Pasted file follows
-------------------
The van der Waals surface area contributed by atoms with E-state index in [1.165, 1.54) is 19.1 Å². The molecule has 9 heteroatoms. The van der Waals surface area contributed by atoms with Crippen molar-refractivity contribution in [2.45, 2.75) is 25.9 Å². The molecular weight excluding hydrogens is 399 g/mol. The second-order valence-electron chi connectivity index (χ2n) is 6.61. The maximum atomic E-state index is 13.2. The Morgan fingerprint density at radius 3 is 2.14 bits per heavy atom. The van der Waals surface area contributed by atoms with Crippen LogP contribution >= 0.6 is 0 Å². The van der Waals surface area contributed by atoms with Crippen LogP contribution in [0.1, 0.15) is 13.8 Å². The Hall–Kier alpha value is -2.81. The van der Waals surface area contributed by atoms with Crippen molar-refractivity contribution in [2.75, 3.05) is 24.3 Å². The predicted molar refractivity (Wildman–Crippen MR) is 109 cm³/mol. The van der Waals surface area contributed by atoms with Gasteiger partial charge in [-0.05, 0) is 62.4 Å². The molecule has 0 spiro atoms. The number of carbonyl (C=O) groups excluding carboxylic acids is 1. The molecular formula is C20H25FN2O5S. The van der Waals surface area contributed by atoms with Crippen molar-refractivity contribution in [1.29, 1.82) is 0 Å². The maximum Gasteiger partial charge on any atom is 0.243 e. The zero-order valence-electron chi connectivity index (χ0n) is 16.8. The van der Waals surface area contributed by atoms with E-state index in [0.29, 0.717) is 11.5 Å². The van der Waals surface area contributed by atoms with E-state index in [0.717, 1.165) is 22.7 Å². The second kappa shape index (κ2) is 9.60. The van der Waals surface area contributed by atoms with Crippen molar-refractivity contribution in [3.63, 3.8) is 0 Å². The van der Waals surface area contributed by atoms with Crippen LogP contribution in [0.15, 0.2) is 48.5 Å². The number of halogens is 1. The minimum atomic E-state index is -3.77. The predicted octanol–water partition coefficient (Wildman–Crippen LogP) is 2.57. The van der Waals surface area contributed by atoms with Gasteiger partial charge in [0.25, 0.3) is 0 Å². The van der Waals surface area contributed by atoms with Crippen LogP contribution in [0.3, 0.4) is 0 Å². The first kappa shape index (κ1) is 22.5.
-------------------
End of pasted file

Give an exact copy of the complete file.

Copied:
The van der Waals surface area contributed by atoms with E-state index in [1.165, 1.54) is 19.1 Å². The molecule has 9 heteroatoms. The van der Waals surface area contributed by atoms with Crippen molar-refractivity contribution in [2.45, 2.75) is 25.9 Å². The molecular weight excluding hydrogens is 399 g/mol. The second-order valence-electron chi connectivity index (χ2n) is 6.61. The maximum atomic E-state index is 13.2. The Morgan fingerprint density at radius 3 is 2.14 bits per heavy atom. The van der Waals surface area contributed by atoms with Crippen LogP contribution >= 0.6 is 0 Å². The van der Waals surface area contributed by atoms with Crippen LogP contribution in [0.1, 0.15) is 13.8 Å². The Hall–Kier alpha value is -2.81. The van der Waals surface area contributed by atoms with Crippen molar-refractivity contribution in [2.75, 3.05) is 24.3 Å². The predicted molar refractivity (Wildman–Crippen MR) is 109 cm³/mol. The van der Waals surface area contributed by atoms with Gasteiger partial charge in [-0.05, 0) is 62.4 Å². The molecule has 0 spiro atoms. The number of carbonyl (C=O) groups excluding carboxylic acids is 1. The molecular formula is C20H25FN2O5S. The van der Waals surface area contributed by atoms with Crippen molar-refractivity contribution in [1.29, 1.82) is 0 Å². The maximum Gasteiger partial charge on any atom is 0.243 e. The zero-order valence-electron chi connectivity index (χ0n) is 16.8. The van der Waals surface area contributed by atoms with E-state index in [0.29, 0.717) is 11.5 Å². The van der Waals surface area contributed by atoms with E-state index in [0.717, 1.165) is 22.7 Å². The second kappa shape index (κ2) is 9.60. The van der Waals surface area contributed by atoms with Crippen molar-refractivity contribution in [3.63, 3.8) is 0 Å². The van der Waals surface area contributed by atoms with Crippen LogP contribution in [0.15, 0.2) is 48.5 Å². The number of halogens is 1. The minimum atomic E-state index is -3.77. The predicted octanol–water partition coefficient (Wildman–Crippen LogP) is 2.57. The van der Waals surface area contributed by atoms with Gasteiger partial charge in [0.25, 0.3) is 0 Å². The van der Waals surface area contributed by atoms with Crippen LogP contribution in [0.3, 0.4) is 0 Å². The first kappa shape index (κ1) is 22.5.